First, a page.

Tuesday, October 15, 2013

Petrosino Square Citi-Bike Share Fight Goes To Court

"Taking a public park and an art-installation space —cherished by the community for decades — for a commuter bike dock is terrible policy. More importantly, it is against the law.  We are hopeful that Judge Kern will turn it back to the community."  - attorney Jim Walden 

From This: 

July 2012.  Carole Feuerman’s exhibition Survival of Serena in the artist space located in the northern part of Petrosino Square, a public park located on Lafayette Street and Cleveland Pl. between Kenmare & Spring Streets at the intersection of SoHo, Little Italy, and Chinatown.

Oral arguments were heard today before Justice Cynthia Kern in the community 's fight against the Department of Transportation's installation of a Citi-Bike location in Petrosino Square in Soho. The DOT installed the rack on the northern tip of the Parks Department owned property on April  27, 2013, in a park space dedicated to art installations despite the neighborhood's objection. The Parks Department also objected.   (Photos: Geoffrey Croft/NYC Park Advocates)  

Judge Kern began by trying to set the city straight: She didn't want to hear that Petrosino Square wasn't a park.  Corporation Council absurdly tried to argue in their response to the lawsuit that the Square belonged to the DOT. 

To This: 

A 32-dock Citi Bike docking station was surreptitiously installed in Petrosino Square in the middle of the night on April 27th blocking a popular artist exhibition space in the tiny city park and taking away a 1/3 of the park's length.  According to the Parks Deparement,  Petrosino Square, formerly known as Kenmare Square, is one of the most programmed parks in the city  for art with 35 exhibitions of temporary public art since 1985.  

The parks borough commissioner for Manhattan wrote to DOT Manhattan commissioner Margaret Forgione and the Director of Bike Share program last year saying this was not an appropriate location for a bike station.  The original site was switched and the DOT installed it in Petrosino Square.    

- Geoffrey Croft


What a rack-et.

The city ignored state law and its own regulations in installing Citi Bike racks at two Manhattan locations, lawyers charged in court on Tuesday, according to the New York Daily News. 

The city Department of Transportation and the Parks Department improperly ate up 20 percent of the space in tiny Petrosino Park when they installed a bike share rack there this spring and failed to get necessary approval from the state Legislature, lawyer Jim Walden told Justice Cynthia Kern in Manhattan Supreme Court.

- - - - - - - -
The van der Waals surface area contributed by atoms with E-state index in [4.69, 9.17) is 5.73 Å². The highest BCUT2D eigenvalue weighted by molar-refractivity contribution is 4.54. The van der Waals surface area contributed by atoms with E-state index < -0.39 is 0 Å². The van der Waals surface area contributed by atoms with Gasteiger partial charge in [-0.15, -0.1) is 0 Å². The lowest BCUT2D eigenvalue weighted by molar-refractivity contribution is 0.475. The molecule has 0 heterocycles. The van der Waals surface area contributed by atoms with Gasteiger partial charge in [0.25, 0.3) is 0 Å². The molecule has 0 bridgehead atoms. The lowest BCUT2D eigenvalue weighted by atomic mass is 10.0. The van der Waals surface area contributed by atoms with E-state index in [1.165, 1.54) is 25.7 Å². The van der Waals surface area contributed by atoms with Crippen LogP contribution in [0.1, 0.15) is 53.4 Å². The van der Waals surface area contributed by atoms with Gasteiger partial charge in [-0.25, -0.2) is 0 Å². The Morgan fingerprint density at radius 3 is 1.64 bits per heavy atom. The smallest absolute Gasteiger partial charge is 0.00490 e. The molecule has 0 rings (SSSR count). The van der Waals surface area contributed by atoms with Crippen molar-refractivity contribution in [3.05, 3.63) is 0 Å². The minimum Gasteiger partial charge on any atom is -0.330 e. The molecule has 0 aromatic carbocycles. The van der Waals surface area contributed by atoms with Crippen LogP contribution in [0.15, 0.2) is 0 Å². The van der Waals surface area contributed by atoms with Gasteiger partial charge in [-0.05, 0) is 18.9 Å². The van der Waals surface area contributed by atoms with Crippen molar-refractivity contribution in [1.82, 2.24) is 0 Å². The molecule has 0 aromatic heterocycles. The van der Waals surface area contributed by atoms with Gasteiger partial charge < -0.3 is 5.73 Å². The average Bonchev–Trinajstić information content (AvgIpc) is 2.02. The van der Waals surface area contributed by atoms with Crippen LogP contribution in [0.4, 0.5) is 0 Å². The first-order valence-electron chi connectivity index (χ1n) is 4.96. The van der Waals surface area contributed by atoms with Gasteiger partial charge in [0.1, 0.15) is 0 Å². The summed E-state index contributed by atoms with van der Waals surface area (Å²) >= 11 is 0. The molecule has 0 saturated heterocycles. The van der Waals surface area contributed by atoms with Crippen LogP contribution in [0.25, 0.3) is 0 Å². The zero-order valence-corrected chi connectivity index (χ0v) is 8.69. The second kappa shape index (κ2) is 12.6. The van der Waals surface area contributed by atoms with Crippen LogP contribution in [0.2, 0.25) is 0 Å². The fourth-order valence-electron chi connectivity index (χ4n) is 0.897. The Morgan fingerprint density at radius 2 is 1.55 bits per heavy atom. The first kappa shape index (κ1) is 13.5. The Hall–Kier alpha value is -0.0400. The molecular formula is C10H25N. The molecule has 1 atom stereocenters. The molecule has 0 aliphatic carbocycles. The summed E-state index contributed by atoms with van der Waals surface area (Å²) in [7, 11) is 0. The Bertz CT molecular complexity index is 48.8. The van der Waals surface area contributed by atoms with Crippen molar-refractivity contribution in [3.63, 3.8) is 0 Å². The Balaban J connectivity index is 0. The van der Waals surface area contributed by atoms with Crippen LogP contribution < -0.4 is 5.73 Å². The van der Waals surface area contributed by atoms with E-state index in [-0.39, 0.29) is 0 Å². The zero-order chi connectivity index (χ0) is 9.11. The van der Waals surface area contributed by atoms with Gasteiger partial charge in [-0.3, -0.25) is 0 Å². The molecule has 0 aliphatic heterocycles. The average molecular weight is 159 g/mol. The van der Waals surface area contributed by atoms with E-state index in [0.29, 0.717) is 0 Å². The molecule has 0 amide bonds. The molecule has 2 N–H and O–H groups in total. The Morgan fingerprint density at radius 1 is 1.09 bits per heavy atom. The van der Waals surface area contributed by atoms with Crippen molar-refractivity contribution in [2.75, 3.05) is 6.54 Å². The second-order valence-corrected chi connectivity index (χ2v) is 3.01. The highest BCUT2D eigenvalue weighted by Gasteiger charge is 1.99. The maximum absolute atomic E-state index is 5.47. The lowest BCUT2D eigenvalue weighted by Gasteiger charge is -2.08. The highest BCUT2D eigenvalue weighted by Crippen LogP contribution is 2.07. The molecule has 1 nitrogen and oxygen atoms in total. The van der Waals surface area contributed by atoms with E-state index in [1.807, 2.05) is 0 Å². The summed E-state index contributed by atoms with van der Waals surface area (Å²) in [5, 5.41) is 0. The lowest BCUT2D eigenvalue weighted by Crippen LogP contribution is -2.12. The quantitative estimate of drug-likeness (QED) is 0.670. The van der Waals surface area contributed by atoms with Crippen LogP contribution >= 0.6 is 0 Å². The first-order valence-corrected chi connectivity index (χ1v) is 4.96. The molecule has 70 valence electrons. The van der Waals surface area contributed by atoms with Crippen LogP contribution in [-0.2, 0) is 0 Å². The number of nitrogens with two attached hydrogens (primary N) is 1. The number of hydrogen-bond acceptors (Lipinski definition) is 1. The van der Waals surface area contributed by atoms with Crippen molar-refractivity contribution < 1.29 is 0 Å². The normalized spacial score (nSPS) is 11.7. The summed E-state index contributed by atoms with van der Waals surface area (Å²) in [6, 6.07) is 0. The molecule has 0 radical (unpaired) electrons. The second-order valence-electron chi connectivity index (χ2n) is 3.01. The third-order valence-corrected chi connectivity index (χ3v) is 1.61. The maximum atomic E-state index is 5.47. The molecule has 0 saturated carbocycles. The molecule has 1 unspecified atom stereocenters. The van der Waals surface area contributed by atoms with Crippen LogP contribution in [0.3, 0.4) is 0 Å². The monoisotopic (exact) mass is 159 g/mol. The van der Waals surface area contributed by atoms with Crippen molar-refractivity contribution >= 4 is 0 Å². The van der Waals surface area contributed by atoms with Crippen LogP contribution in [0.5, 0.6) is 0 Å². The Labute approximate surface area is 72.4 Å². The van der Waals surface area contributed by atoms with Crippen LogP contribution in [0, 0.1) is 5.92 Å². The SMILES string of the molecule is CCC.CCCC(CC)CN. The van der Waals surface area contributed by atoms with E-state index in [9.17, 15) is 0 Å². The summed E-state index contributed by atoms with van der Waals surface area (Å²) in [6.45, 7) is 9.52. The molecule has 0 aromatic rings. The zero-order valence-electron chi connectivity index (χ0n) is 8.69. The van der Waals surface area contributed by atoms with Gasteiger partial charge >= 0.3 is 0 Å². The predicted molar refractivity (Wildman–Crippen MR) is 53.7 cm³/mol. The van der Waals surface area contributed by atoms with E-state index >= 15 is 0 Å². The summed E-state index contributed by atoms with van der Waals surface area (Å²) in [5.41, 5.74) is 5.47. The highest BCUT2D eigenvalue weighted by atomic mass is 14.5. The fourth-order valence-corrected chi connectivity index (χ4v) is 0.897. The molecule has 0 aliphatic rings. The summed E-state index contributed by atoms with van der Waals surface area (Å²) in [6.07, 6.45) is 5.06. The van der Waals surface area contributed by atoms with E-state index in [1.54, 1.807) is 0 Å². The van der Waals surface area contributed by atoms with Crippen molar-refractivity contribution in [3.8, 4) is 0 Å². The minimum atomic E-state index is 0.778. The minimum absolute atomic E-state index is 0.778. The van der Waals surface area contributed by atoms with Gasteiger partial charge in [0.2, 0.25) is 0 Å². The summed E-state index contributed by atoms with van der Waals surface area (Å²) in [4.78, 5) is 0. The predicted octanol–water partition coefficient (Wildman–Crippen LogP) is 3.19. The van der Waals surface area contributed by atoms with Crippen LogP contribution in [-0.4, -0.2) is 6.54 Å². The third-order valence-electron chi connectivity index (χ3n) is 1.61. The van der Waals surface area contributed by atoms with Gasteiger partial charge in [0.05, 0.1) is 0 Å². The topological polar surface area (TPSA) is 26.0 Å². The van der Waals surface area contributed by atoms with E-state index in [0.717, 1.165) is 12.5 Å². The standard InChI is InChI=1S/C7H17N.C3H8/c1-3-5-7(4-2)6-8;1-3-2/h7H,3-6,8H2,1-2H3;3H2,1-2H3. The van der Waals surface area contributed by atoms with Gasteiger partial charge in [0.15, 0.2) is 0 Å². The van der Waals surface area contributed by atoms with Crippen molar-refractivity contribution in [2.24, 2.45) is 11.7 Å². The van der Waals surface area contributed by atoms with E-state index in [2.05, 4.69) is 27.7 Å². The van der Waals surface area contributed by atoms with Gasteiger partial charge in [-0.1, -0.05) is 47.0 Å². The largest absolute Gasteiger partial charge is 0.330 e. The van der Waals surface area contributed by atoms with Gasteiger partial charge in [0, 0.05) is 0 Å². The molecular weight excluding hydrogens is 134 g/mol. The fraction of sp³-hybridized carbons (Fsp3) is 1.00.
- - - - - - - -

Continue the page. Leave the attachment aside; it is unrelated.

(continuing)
City lawyer Sarah Kogel-Smucker said the bike rack only took up four percent of the SoHo park, and legislative action wasn't necessary because the rack is a recreational use for park-goers. 

Walden countered the park is too small for bike riding, and noted that the entire Citi Bike program is geared toward commuters, not park recreation.

 "You have a duck, and you know it's a duck because it walks like a duck, talks like a duck, introduced itself as a duck and is wearing a t-shirt saying, 'I am a duck,' with a corporate logo emblazoned on it," Walden said. 

"It's not a cow." 

June 19, 2013. Attorney Jim Walden and community residents address the media  Petrosino Square the day lawsuit was filed. 

Another lawyer, Steven Shore, challenged the placement of a Citi Bike rack near an apartment building entrance on the north side of West 13th Street.  

He noted DOT's initial map for the placement of the rack was on the south side of the street, where it wouldn't interfere with traffic and access to the building. 

Instead, they put it on the north side, where it prevents emergency vehicles - and garbage trucks - from being able to stop directly in front of the building, Shore said. 

As a result, sanitation workers often have to heave garbage over the racks — leaving trash on the street that attracts vermin, the lawyer said.

"How would you feel if you lived in a building and when you went outside, rats were everywhere?" Shore asked the judge.

"I do, actually," the judge replied - garnering big laughs from the packed courtroom. 

Shore said the city violated so many of its own regulations with the placement of the rack "it makes your head spin." 

City lawyer Mary O'Sullivan maintained the W. 13th Street rack "does not interfere with ingress or egress with the building," and its placement was proper and important because they could not install one on the busier 14th Street. 

Kern will issue a ruling at later date.  

For years the community fought to improve Petrosino Square which was finally renovated.    (Photo:  Georgette Fleischer/Friends of Petrosino Square)  

Read More:

The Villager -  October 10, 2013 - By Lincoln  Anderson

 A Walk In The Park  - May 28, 2013  

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